Types of Work Culture

What is a positive workplace culture? How do I get me one of those?

We’ve all been there. Failed efforts in our work projects, communications, and team building. It’s helpful to take time to reflect on the root causes of our barriers. Is the problem our skills/performance, the situation, or a larger issue related to the organization itself? Workplace culture plays a key role in how an organization is structured, what expectations are in place, and how success is defined. What exactly is workplace culture? What makes your organization unique and successful?

According to experts at Harvard University, workplace culture, the organization’s beliefs and values, shapes each employee’s behaviors. Building a positive work environment involves taking action to support the mission and values statements. When we invest in people and processes, so that everyone feels safe, supported, and that they belong, we are more engaged, productive, and stay in our roles longer.

Take a closer look at the strategic plan of your organization to better understand the foundational belief system. Learn the underlying culture, how and what behaviors are supported as norms. This can take time to understand and fit within.

Here are some types of workplace culture, with their unique pros and cons:

Collaborative: Teamwork and close-knit work relationships provide the foundation for this collaborative culture. Collegiality, morale, and active engagement are highly valued. Managers are viewed as mentors who support and reward achievement. However, excessive time spent on collaboration and difficulty making decisions in an effort to avoid hurting feelings can be a downside.

Customer-Focused: These organizations train and support their workers to put the customer first to achieve high levels of customer satisfaction and loyalty. But when the customer is always right, employees may feel less valued.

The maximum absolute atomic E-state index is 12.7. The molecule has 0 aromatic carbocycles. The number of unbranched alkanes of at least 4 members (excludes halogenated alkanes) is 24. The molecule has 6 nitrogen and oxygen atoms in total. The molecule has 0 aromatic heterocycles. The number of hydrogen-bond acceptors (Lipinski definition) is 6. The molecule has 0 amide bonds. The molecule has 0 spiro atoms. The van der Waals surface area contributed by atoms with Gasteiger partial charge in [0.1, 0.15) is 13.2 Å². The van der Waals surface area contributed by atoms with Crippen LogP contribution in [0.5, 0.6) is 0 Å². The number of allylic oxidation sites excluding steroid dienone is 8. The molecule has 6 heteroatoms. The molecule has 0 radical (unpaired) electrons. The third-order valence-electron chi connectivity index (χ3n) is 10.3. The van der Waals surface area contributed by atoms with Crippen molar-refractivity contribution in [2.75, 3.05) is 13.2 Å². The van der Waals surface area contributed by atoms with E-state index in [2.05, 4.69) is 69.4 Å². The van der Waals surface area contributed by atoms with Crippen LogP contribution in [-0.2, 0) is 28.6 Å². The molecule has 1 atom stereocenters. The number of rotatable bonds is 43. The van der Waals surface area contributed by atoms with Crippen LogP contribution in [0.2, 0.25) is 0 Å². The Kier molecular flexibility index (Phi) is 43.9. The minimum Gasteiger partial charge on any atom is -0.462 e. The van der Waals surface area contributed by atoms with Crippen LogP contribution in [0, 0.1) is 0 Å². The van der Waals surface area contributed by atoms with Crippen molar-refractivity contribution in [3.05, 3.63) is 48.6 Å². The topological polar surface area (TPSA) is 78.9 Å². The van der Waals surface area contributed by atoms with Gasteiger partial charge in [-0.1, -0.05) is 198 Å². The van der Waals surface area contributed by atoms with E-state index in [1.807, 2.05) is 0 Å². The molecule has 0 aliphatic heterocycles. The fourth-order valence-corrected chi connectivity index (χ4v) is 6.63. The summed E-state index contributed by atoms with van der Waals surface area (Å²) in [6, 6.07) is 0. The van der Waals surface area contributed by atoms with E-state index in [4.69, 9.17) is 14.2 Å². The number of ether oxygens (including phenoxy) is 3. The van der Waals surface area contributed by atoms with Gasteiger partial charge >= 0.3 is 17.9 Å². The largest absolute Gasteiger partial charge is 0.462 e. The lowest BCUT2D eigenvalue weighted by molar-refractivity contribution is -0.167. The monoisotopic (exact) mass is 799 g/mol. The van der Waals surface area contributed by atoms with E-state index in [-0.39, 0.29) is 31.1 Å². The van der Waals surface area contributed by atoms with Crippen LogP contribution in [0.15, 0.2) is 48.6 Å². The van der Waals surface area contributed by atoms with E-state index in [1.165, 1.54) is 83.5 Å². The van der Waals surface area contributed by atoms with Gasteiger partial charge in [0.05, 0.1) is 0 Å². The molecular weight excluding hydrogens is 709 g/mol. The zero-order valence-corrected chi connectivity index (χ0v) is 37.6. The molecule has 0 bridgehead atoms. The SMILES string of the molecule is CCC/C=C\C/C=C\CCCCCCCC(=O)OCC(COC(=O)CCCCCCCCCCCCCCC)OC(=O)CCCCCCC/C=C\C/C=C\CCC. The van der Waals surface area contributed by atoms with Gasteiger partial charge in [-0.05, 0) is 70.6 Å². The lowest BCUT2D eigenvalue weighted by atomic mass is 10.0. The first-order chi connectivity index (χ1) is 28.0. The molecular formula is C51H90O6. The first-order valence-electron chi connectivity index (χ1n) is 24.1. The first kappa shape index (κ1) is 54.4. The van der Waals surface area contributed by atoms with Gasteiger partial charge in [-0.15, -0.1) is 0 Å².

Hierarchical: The work environment is structured and guided by “proven processes.” Although this can lead to rigidity that limits innovation, outcomes can be achieved through a stable and predictable setting with employees who feel secure in their work.

Competitive: This culture places a strong emphasis on results, with goal-focused employees. Managers demand accountability to meet key performance indicators. Although this can create a stressful environment, employees experience high levels of motivation and job success.

Purpose-Driven: This culture is founded on a shared value of prioritizing the community over profits. This focus on meaningful impact helps recruit and retain employees but can limit pay and the financial health of the organization.

The bottom line is that creating a positive workplace culture starts with senior leadership, but we all play a role. When everyone has clarity about goals and roles and has the needed support to achieve outcomes, your workplace culture can flourish.